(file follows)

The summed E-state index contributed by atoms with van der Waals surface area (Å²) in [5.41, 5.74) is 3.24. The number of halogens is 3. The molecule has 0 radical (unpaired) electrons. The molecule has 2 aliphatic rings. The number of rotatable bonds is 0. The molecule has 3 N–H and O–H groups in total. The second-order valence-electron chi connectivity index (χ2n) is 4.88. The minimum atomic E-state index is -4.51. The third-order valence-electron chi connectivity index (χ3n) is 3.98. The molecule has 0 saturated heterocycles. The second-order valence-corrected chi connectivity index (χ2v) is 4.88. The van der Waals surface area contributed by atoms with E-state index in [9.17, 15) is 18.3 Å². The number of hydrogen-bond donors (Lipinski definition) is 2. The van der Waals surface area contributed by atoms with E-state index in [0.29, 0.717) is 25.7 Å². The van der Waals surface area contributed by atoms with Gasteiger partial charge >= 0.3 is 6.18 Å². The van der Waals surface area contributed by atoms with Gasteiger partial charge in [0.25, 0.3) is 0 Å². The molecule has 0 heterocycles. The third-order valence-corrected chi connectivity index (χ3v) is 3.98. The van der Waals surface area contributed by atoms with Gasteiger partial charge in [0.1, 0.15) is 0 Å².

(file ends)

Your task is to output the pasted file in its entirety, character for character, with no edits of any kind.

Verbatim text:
The summed E-state index contributed by atoms with van der Waals surface area (Å²) in [5.41, 5.74) is 3.24. The number of halogens is 3. The molecule has 0 radical (unpaired) electrons. The molecule has 2 aliphatic rings. The number of rotatable bonds is 0. The molecule has 3 N–H and O–H groups in total. The second-order valence-electron chi connectivity index (χ2n) is 4.88. The minimum atomic E-state index is -4.51. The third-order valence-electron chi connectivity index (χ3n) is 3.98. The molecule has 0 saturated heterocycles. The second-order valence-corrected chi connectivity index (χ2v) is 4.88. The van der Waals surface area contributed by atoms with E-state index in [9.17, 15) is 18.3 Å². The number of hydrogen-bond donors (Lipinski definition) is 2. The van der Waals surface area contributed by atoms with E-state index in [0.29, 0.717) is 25.7 Å². The van der Waals surface area contributed by atoms with Gasteiger partial charge >= 0.3 is 6.18 Å². The van der Waals surface area contributed by atoms with Gasteiger partial charge in [0.25, 0.3) is 0 Å². The molecule has 0 heterocycles. The third-order valence-corrected chi connectivity index (χ3v) is 3.98. The van der Waals surface area contributed by atoms with Gasteiger partial charge in [0.1, 0.15) is 0 Å².